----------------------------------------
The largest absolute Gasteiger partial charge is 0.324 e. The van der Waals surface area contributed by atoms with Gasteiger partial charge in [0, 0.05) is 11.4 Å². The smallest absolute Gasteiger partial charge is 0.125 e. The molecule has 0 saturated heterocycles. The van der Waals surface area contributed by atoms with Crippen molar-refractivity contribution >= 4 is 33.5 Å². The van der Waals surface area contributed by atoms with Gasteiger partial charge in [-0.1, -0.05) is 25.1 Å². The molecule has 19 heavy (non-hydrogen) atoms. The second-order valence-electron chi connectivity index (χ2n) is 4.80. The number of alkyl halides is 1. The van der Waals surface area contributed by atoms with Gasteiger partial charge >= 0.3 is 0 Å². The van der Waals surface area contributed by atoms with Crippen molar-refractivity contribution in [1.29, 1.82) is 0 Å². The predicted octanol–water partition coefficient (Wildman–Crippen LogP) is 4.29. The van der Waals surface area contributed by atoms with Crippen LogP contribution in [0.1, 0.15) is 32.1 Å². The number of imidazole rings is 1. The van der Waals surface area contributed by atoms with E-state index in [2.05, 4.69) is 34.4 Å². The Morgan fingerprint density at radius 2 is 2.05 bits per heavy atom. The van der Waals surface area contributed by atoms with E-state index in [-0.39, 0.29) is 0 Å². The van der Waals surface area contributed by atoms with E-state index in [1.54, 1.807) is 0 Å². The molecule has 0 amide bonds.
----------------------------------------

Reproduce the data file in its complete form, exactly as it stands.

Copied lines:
The largest absolute Gasteiger partial charge is 0.324 e. The van der Waals surface area contributed by atoms with Gasteiger partial charge in [0, 0.05) is 11.4 Å². The smallest absolute Gasteiger partial charge is 0.125 e. The molecule has 0 saturated heterocycles. The van der Waals surface area contributed by atoms with Crippen molar-refractivity contribution >= 4 is 33.5 Å². The van der Waals surface area contributed by atoms with Gasteiger partial charge in [-0.1, -0.05) is 25.1 Å². The molecule has 19 heavy (non-hydrogen) atoms. The second-order valence-electron chi connectivity index (χ2n) is 4.80. The number of alkyl halides is 1. The van der Waals surface area contributed by atoms with Gasteiger partial charge >= 0.3 is 0 Å². The van der Waals surface area contributed by atoms with Crippen molar-refractivity contribution in [1.29, 1.82) is 0 Å². The predicted octanol–water partition coefficient (Wildman–Crippen LogP) is 4.29. The van der Waals surface area contributed by atoms with Crippen LogP contribution in [0.1, 0.15) is 32.1 Å². The number of imidazole rings is 1. The van der Waals surface area contributed by atoms with E-state index in [2.05, 4.69) is 34.4 Å². The Morgan fingerprint density at radius 2 is 2.05 bits per heavy atom. The van der Waals surface area contributed by atoms with E-state index in [-0.39, 0.29) is 0 Å². The van der Waals surface area contributed by atoms with E-state index in [1.54, 1.807) is 0 Å². The molecule has 0 amide bonds.